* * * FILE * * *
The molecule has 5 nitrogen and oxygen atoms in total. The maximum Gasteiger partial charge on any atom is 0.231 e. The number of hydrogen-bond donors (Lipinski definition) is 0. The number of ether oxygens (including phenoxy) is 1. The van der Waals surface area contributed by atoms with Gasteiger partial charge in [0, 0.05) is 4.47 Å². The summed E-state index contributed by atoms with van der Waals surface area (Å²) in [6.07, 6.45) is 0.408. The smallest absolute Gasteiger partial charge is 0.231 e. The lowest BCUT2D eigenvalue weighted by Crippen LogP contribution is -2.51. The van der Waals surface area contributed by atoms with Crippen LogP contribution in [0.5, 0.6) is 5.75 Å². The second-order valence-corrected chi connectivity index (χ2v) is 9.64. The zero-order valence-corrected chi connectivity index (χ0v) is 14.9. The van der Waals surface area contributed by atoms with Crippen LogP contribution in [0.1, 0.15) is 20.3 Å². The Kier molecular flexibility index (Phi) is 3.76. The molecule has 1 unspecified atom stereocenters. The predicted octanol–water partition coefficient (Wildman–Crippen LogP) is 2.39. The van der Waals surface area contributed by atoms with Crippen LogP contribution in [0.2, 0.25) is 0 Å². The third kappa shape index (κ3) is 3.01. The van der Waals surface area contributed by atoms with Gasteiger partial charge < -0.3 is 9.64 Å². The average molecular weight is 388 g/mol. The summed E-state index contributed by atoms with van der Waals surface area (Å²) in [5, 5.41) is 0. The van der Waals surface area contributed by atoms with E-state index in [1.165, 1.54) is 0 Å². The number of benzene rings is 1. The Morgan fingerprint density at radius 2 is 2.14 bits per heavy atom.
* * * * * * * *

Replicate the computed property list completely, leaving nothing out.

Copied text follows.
The molecule has 5 nitrogen and oxygen atoms in total. The maximum Gasteiger partial charge on any atom is 0.231 e. The number of hydrogen-bond donors (Lipinski definition) is 0. The number of ether oxygens (including phenoxy) is 1. The van der Waals surface area contributed by atoms with Gasteiger partial charge in [0, 0.05) is 4.47 Å². The summed E-state index contributed by atoms with van der Waals surface area (Å²) in [6.07, 6.45) is 0.408. The smallest absolute Gasteiger partial charge is 0.231 e. The lowest BCUT2D eigenvalue weighted by Crippen LogP contribution is -2.51. The van der Waals surface area contributed by atoms with Crippen LogP contribution in [0.5, 0.6) is 5.75 Å². The second-order valence-corrected chi connectivity index (χ2v) is 9.64. The zero-order valence-corrected chi connectivity index (χ0v) is 14.9. The van der Waals surface area contributed by atoms with Crippen LogP contribution in [0.1, 0.15) is 20.3 Å². The Kier molecular flexibility index (Phi) is 3.76. The molecule has 1 unspecified atom stereocenters. The predicted octanol–water partition coefficient (Wildman–Crippen LogP) is 2.39. The van der Waals surface area contributed by atoms with Crippen LogP contribution in [0.2, 0.25) is 0 Å². The third kappa shape index (κ3) is 3.01. The van der Waals surface area contributed by atoms with Gasteiger partial charge < -0.3 is 9.64 Å². The average molecular weight is 388 g/mol. The summed E-state index contributed by atoms with van der Waals surface area (Å²) in [5, 5.41) is 0. The van der Waals surface area contributed by atoms with E-state index in [1.165, 1.54) is 0 Å². The number of benzene rings is 1. The Morgan fingerprint density at radius 2 is 2.14 bits per heavy atom.